Analysts Look for GM to Offer Incentives
Auto industry analysts are waiting for industry leader General Motors to “drop the other shoe” and announce an incentive program that will stimulate its sagging auto sales.
“It’s mystifying why they haven’t come out with more incentives,” said analyst Douglas Laughlin of Bear, Stearns & Co..
But the giant auto maker says it is satisfied, for now, with its current program combining rebates and low-rate financing on selected models and plans no revision soon.
U.S. auto sales so far this year are down nearly 10% from last year’s levels, and truck sales, which for the past five years have climbed steadily, are off 2%.
More important, the annual selling rate, which reflects the pace of auto sales over a year’s time, has dropped to 7 million units. That compares to the 7.5 million cars sold in 1988.
U.S. auto makers had expected sales to be somewhat slower this year simply because last year’s pace was unexpectedly strong.
But GM, which once took almost half of U.S. car sales, had designated 1989 as the year it would halt a market share decline that has lasted for the past five years.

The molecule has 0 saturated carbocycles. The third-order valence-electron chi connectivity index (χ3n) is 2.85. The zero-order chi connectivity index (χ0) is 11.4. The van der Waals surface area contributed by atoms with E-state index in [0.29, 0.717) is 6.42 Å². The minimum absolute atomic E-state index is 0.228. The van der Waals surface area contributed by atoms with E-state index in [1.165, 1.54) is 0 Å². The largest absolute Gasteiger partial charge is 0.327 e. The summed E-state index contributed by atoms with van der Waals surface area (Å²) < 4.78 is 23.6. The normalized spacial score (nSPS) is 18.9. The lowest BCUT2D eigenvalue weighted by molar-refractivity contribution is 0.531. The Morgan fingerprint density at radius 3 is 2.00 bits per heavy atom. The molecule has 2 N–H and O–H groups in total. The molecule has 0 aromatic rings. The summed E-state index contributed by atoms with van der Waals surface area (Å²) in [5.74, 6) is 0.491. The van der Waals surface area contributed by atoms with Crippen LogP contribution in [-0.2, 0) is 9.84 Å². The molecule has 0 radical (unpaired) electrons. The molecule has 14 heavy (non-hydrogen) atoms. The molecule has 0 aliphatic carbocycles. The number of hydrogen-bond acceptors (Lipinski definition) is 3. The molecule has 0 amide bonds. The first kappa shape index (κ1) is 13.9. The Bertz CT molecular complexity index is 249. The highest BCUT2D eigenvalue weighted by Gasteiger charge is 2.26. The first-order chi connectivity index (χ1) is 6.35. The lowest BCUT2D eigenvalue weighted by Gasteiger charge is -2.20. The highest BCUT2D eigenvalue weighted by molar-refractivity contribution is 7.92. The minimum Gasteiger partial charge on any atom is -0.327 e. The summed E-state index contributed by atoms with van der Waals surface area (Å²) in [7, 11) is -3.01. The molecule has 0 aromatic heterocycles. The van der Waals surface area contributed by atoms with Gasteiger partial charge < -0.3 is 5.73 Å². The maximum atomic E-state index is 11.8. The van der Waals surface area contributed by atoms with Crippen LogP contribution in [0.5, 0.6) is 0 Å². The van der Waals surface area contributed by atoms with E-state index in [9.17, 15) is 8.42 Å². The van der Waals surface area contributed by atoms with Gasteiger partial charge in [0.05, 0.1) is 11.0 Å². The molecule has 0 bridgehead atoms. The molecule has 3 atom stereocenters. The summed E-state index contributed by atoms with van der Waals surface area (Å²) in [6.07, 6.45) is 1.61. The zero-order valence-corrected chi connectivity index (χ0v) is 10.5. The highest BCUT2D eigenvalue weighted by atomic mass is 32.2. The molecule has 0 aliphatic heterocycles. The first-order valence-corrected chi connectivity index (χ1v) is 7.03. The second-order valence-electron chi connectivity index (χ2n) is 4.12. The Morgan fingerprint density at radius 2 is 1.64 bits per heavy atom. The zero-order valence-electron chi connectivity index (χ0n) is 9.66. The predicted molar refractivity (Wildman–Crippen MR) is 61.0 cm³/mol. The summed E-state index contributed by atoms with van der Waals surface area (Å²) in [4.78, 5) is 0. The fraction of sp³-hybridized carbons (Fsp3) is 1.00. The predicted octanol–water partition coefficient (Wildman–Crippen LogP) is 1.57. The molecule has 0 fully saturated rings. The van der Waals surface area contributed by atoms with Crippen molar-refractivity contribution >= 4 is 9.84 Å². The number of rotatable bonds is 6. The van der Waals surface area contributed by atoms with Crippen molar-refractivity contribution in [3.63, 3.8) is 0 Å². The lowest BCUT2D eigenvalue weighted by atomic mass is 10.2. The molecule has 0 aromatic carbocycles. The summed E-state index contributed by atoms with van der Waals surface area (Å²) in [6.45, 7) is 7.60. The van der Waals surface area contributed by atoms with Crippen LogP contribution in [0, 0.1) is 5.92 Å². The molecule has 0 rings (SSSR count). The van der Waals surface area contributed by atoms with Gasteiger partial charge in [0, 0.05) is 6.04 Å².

Instead, GM’s auto sales are down 14.5% and it has continued to lose U.S. car market share. At the end of 1988, its share stood at 36.1%. But it has slipped to 35.8% in the first 10 weeks of the year.
The auto maker, whose inventories are well above the supplies seen as normal for winter, has closed several plants temporarily to curb supplies and plans to shut its Framingham, Mass., plant indefinitely in August.
Analysts expect that GM eventually will be forced to launch a major incentive program similar to the 2.9% financing plan that boosted late summer sales in 1987.
They thought such a program would be announced last week, but GM instead came out with a broader version of a program already in place that included offers of rebates, free gasoline for a year on some models and financing of 4.9% on short-term loans.
Speaking to reporters Monday, GM President Robert Stempel said the company was satisfied with its inventory situation and actually was short of some models. He said GM had no plans to improve the 4.9% financing offer.